Word Magazine March 1958 Page 9/25


By Archimandrite Athanasius Saliba

Pastor, St. George’s, Detroit, Michigan

The confession or penance is as old as recorded hist­ory. We read in the third chapter of the Old Testament that Adam and Eve confessed to God. (GENESIS 3:9-12). Later, when Moses delivered the Jewish people from their captivity and led them to the Sinai desert, they revolted against him and against the commandments of God, but bringing punishment upon themselves, they repented, prayed and asked Moses to pray for their forgiveness, (NUMBERS 21, 7).

When King David violated the revealed Law, he brought upon himself a severe punishment, and when he listened to the prophet Nathan and repented his sins by prayers and tears, he was forgiven.

John the Baptist asked the people who came to him to confess their sins and to repent, before he baptized them.

In the New Testament we find that Christ gave his Disciples the power of remission of sins when He said to them “Receive the Holy Spirit whose sins you shall forgive, ­they are forgiven them and whose sins you shall retain, they are retained.” (JOHN 20, 22).

James the Apostle urged the Christians to confess to one another and to pray for one another. (JAMES 5, 16).

The whole history of the Jewish people is a history of a people which grew and prospered by obeying the commandments of God and was disunited and beset by conflict, strife and wars when it sinned in the eyes of God. The only way to salvation was to admit the guilt and to escape more severe punishment by a true change and a return to a righteous life.

In the Christian Church, there is no doubt that confession is, after the Baptism, the only way to cleanse the soul of the faithful and enable him to become once again the healthy part of the holy body, the Church of Christ.

There are many requirements that the penitent must satisfy in order to deserve the absolution of his sins, but before I enter into this question, I would like to mention briefly that Jesus Christ gave the power of remission of sins to his Disciples and the Apostles transmitted this power to the bishops and later the bishops gave some priests a special permission to hear confession and absolve the penitent from his sins. Therefore a priest does not this right by the fact of being a priest but it is granted to him by his bishop.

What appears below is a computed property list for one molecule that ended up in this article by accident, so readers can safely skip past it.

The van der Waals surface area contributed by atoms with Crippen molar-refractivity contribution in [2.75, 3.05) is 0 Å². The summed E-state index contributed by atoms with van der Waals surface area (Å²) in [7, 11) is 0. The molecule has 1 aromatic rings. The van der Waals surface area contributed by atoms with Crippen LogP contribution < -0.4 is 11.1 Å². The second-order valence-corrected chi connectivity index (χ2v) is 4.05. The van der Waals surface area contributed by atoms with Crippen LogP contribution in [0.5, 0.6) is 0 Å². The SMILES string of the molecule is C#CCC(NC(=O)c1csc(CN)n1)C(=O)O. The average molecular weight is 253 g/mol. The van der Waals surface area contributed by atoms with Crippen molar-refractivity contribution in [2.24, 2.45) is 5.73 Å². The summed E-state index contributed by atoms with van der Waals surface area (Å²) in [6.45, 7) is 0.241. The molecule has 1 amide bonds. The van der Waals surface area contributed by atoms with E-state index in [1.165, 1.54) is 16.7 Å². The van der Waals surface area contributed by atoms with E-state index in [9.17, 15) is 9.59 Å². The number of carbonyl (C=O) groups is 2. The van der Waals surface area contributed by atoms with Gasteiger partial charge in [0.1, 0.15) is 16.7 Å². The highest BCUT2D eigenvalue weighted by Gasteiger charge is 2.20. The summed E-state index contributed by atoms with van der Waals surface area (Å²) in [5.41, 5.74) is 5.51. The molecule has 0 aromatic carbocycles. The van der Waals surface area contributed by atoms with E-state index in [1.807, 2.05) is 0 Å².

The main requirements which should be fulfilled by penitent are:

1. The contrition of heart.

2. The verbal confession to the priest.

The priest, on the other hand must:

1. Advise the penitent.

2. Absolve the penitent if he finds that the sins committed by him are not as serious as to impose upon him a penalty and forbid him from taking communion until he complies with the priest’s advice.

The contrition of heart is a very important and essential step that the penitent must take. He must prepare him­self by praying and fasting before he comes for confession. The Greek word for contrition is metania which means a change of mind after self-examination and reflection. In this context it means not only a change of mind, but a change of the whole outlook of the penitent with a sincere and honest determination to put an end to the tempta­tions that led him to become a slave of his evil thoughts and actions and to improve his behavior with the help of God and the guidance of the priest.